UK - The government must put another £2.6bn into its Financial Assistance Scheme to compensate workers who have lost pension savings, Ros Altmann claims.
The London School of Economics governor and former Downing Street pensions adviser says that the government’s offer of £400m over 20 years should be increased to £75m per year for 40 years.
This, she said, would give the 65,000 workers who have lost up to 90% of their pensions through company insolvency a larger proportion of their benefits.
The £400m package, which was unveiled in May, has been described as “grossly inadequate” as it will only give staff about 20% of their pension.
Altmann said: “The FAS is nowhere near enough and it is clear that the government wants to exclude as many people from it as possible. It should bring in the Pension Protection Fund immediately and offer £75m a year for 40 years.”
The extra money - paid for by taxpayers - would help compensate those in the Turner & Newell pension scheme, who are not expected to receive either the FAS or the PPF if the scheme winds up.
Workers at the firm - the UK arm of beleaguered US car component giant Federal Mogul - will only receive a fraction of their benefits as the scheme has a deficit of around £875m.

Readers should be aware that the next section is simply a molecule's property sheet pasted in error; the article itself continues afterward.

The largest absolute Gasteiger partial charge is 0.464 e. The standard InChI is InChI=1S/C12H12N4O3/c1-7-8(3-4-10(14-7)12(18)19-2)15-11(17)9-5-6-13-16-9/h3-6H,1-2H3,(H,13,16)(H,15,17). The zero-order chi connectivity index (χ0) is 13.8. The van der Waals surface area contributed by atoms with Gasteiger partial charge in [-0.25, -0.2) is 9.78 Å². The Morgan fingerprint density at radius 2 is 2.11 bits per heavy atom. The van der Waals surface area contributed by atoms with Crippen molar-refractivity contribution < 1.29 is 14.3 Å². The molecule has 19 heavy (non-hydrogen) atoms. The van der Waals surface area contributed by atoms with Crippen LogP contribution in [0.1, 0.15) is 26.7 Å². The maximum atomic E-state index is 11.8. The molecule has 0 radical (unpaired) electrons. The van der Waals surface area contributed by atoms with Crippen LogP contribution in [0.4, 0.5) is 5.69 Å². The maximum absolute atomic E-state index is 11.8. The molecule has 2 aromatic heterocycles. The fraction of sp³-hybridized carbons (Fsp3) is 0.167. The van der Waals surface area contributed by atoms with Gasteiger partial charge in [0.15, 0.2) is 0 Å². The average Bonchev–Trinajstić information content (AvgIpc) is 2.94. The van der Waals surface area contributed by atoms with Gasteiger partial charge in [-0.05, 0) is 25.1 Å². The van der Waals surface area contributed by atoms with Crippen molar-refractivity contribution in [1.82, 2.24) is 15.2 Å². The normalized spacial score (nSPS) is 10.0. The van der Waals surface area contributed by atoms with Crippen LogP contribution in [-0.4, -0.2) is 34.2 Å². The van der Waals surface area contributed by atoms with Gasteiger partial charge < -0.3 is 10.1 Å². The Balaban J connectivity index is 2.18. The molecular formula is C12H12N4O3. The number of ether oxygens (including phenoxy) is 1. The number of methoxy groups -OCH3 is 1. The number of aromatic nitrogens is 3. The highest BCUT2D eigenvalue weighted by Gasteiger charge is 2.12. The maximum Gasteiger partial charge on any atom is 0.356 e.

Altmann, together with Conservative parliamentary spokesman Andrew Bingham, described a meeting with a dozen T&N members as “gut-wrenching”. Several workers are just months off retirement after many years with the company.
A buyout tool which provides schemes with up-to-date pricing and comparisons between insurers has been launched by JLT Employee Benefits.
The DB white paper sets out plans to review the funding regime, with 'prudent' and 'appropriate' possibly redefined. But James Phillips asks if this could this signal a return to an MFR-like approach?
The trustees of GKN's pension schemes have agreed a package of mitigation measures that would improve funding to a "more prudent level" if Melrose's offer is accepted by shareholders next week.
While the new powers are welcome, most respondents doubt it will make a difference to the outcomes for members, Pensions Buzz respondents say.